Date on Master's Thesis/Doctoral Dissertation


Document Type

Master's Thesis

Degree Name



Pan-African Studies

Committee Chair

Jones, Yvonne V.

Author's Keywords

Gullah; Education; Socialization; Folktales; African retention; Children


African Americans--Sea Islands--Folklore; Folklore--Africa; Gullahs--Folklore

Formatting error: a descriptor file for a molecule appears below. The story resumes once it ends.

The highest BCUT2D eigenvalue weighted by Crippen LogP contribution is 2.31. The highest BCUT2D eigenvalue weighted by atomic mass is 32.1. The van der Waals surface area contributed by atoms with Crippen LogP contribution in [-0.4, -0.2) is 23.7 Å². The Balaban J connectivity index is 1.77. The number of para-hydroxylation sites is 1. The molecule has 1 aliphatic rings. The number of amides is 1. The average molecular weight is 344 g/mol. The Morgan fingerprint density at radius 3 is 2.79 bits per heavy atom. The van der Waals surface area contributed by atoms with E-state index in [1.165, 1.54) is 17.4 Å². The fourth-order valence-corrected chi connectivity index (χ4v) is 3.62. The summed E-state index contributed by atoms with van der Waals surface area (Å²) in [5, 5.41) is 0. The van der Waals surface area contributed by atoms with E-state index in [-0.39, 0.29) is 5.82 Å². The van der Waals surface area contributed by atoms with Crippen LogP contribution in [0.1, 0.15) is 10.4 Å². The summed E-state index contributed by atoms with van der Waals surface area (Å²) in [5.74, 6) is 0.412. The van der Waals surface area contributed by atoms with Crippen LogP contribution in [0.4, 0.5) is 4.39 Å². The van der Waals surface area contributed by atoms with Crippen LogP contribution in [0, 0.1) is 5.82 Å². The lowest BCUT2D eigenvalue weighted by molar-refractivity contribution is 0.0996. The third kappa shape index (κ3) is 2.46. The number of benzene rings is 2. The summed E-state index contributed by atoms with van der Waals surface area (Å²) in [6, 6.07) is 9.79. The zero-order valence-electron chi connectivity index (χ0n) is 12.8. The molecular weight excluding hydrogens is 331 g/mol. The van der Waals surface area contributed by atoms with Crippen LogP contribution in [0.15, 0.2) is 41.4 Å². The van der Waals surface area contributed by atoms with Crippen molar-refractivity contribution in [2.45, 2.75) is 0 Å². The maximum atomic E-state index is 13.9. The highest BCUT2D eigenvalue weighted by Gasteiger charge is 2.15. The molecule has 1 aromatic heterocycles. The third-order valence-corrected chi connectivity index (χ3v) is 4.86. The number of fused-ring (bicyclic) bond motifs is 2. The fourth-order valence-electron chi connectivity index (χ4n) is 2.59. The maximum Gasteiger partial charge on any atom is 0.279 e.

This thesis is an exploration of Black cultural space and its influence on the retention, adaptation, and transmission of African folktales during and after the antebellum era. During slavery, the survival of kinship and family helped to create an environment that existed through which African folktales were used to educate and socialize children on South Carolina Sea Islands plantations. This research conducted a literary and cultural analysis of the historical and current function of ten folktales that impart moral lessons and cultural values that encourage children in Gullah communities to appreciate their African heritage and challenge the world in which they live in the United States of America.